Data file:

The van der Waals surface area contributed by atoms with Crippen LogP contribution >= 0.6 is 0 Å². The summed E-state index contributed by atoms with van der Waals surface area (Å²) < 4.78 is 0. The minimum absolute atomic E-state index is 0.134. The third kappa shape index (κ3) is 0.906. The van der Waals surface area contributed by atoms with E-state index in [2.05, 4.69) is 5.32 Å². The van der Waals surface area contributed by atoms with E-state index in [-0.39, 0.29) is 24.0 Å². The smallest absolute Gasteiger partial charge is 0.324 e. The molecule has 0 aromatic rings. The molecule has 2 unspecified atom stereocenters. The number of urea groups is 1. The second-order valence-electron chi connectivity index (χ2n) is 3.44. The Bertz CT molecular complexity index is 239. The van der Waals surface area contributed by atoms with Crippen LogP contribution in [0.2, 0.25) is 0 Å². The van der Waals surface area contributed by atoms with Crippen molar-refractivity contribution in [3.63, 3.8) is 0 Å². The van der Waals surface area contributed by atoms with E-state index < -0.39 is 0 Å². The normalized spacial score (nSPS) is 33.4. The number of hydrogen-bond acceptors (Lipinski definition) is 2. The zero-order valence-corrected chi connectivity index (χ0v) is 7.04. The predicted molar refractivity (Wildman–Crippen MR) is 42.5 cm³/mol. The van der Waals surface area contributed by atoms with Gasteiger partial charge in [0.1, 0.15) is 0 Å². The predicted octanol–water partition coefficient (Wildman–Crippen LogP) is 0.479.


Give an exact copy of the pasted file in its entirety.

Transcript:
The van der Waals surface area contributed by atoms with Crippen LogP contribution >= 0.6 is 0 Å². The summed E-state index contributed by atoms with van der Waals surface area (Å²) < 4.78 is 0. The minimum absolute atomic E-state index is 0.134. The third kappa shape index (κ3) is 0.906. The van der Waals surface area contributed by atoms with E-state index in [2.05, 4.69) is 5.32 Å². The van der Waals surface area contributed by atoms with E-state index in [-0.39, 0.29) is 24.0 Å². The smallest absolute Gasteiger partial charge is 0.324 e. The molecule has 0 aromatic rings. The molecule has 2 unspecified atom stereocenters. The number of urea groups is 1. The second-order valence-electron chi connectivity index (χ2n) is 3.44. The Bertz CT molecular complexity index is 239. The van der Waals surface area contributed by atoms with Crippen LogP contribution in [0.2, 0.25) is 0 Å². The van der Waals surface area contributed by atoms with Crippen molar-refractivity contribution in [3.63, 3.8) is 0 Å². The van der Waals surface area contributed by atoms with E-state index < -0.39 is 0 Å². The normalized spacial score (nSPS) is 33.4. The number of hydrogen-bond acceptors (Lipinski definition) is 2. The zero-order valence-corrected chi connectivity index (χ0v) is 7.04. The predicted molar refractivity (Wildman–Crippen MR) is 42.5 cm³/mol. The van der Waals surface area contributed by atoms with Gasteiger partial charge in [0.1, 0.15) is 0 Å². The predicted octanol–water partition coefficient (Wildman–Crippen LogP) is 0.479.